A beauty pageant with only one contestant isn’t likely to find the most talented or congenial individual. Likewise with stocks—before you invest, judge your candidate against several of its peers.
Long-term investors often approach their stock selections with the mantra, “Invest in the best.” High-quality, well-managed companies will frequently be the best buy-and-hold investments in your portfolio. By comparing several competitors in the same industry, you can identify the strongest contenders. Another reason to pay attention to a company’s competition is that many financial ratios vary based on the characteristics of each industry. By comparing a company’s financial ratios to those of the competition, you can identify the company’s strengths and weaknesses, and perhaps find a better prospect for your portfolio.
There are two ways to compare a stock to its rivals:
Compare a contender directly to one of its competitors, particularly if the challenger is a leader in its industry. If the stock you’re studying doesn’t measure up, then it might be best to pass over that company—and perhaps take a closer look at the challenger instead.
Compare a stock’s financial results to the averages for its industry. When a company compares unfavorably to the industry average, you can do more research to understand why the company differs from the norm. If the stock is of below average caliber in a number of areas, it’s often better to look for another company. By researching a company’s numbers that exceed industry averages, you can better understand just why the company is an industry leader.
The quickest way to compare a company with its competition, appropriately enough, is to visit Quicken.com (http://www.quicken.com). Armed with a stock you’re studying, type the ticker symbol in the Enter Symbol box and click Go. On the stock’s Quote page under the Company Data heading in the left navigation bar, click Compare to Industry. The Compare to Competitors page displays a list of several competitors. You can type additional ticker symbols in the ticker box in Section 1, or check the checkboxes in Section 2 for each competitor that you want to use. If you don’t see a competitor that you want, click the Show All Competitors link underneath the competitor table.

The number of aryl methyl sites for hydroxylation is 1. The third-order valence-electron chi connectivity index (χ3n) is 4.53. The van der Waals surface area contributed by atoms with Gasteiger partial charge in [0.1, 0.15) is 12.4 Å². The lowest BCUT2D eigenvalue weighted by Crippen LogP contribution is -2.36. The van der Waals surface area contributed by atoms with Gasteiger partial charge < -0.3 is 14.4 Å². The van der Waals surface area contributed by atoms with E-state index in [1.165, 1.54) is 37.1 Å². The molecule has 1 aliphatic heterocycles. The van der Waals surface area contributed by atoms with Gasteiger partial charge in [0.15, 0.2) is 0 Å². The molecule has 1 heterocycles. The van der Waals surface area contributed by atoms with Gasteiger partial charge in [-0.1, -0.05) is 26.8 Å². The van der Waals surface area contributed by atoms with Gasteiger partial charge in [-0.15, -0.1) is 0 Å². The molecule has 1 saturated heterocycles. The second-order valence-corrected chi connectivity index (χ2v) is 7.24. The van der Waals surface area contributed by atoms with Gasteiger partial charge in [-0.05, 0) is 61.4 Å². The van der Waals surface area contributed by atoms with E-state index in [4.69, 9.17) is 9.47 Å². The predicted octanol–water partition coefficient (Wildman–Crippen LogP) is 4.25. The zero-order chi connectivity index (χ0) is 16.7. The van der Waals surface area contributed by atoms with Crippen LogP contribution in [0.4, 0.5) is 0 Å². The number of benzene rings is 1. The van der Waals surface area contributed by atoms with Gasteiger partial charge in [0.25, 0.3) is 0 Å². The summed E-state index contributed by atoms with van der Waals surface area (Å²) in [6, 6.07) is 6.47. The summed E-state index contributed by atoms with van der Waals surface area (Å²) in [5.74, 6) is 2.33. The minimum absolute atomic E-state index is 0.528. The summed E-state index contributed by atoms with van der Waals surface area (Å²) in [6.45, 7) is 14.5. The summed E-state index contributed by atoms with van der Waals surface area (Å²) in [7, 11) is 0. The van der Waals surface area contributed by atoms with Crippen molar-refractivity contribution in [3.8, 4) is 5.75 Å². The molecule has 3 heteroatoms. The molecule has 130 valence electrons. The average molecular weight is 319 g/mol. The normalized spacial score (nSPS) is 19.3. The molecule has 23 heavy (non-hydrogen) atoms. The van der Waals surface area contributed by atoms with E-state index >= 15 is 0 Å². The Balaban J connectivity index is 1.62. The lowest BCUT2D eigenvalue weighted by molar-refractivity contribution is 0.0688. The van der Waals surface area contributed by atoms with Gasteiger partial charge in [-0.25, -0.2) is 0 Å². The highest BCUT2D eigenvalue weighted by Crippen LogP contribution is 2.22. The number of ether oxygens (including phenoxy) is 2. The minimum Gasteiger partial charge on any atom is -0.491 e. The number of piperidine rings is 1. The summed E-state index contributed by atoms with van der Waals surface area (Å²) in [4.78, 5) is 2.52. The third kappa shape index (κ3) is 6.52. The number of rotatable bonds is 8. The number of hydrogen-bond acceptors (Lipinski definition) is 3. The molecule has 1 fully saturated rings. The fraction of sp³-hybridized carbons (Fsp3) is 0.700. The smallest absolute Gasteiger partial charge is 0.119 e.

Select the Fundamentals option in Section 3 for the master view—a whopping 70 different criteria for each company. After you choose the competitors you want to use, click Compare to view the information for each of them. The comparison table displays the measures for each competitor, one below the next, as shown in Figure 4-19. If you prefer graphical comparisons, click the View chart link at the top of a category.
There’s a lot of information in the Quicken.com comparison table. To digest this information, the best approach is somewhat old-fashioned—print the table, then circle the company that leads for each criterion. The company that’s circled the most wins!
Reuters Investor (http://investor.reuters.com) provides an easy way to compare a company against industry and sector averages, as illustrated in Figure 4-20. After you type a ticker symbol in the Symbol box and click Go, click Ratios in the navigation bar. By default, valuation ratios such as the P/E ratio appear in a table next to the average values for the company’s industry, sector, and the S&P 500. In the navigation bar, you can view other ratios by choosing any of the seven ratio categories: Valuation, Dividend, Growth Rate, Financial Condition, Profit Margin, Management Effectiveness, and Efficiency.
In addition to the ratio comparisons, the Reuters Investor stock page includes a Risk Alert rating that’s hard to ignore. Reuters assigns each company a low, medium, or high risk, based on the number of tests it passes or fails. However, the Risk Alert rating doesn’t test a company’s fundamental measures for risk. It uses estimate revisions, analyst recommendations, institutional selling, shorted shares, price deterioration, and price momentum. It’s better to use your own judgment of a company’s risk [Hack #37] after you’ve evaluated its fundamentals.
Be on the lookout for values that diverge significantly from the industry average. When a company is below the industry average, you must dig into the cause, whereas a positive variation can point out a company’s strengths.
In addition to industry averages, some data providers calculate sector averages. A sector is a broader classification, but might be too broad to make meaningful comparisons in many cases. For instance, the Utilities sector includes three industry groups: Electric, Natural Gas, and Water utilities. Because of the differences in those industries, comparing an electric utility to a water company or to sector averages won’t necessarily help you determine the strongest stock in an industry.
To really dig into a company’s position in its industry or to better understand its business, seek out trade publications and web sites aimed at people involved in that industry. Although content on these sites is sometimes restricted to subscribers, many sites have public articles and analyses that are quite informative. A finely tuned search at Google.com can turn up plenty of resources for particular industries and sectors. For instance, Bio.com (http://www.bio.com) is a clearinghouse for information on the biotechnology sector. Silicon Investor (http://www.siliconinvestor.com) hosts discussion forums for technology investors, and Gas.com (http://www.gas.com) has links and news about the natural gas industry.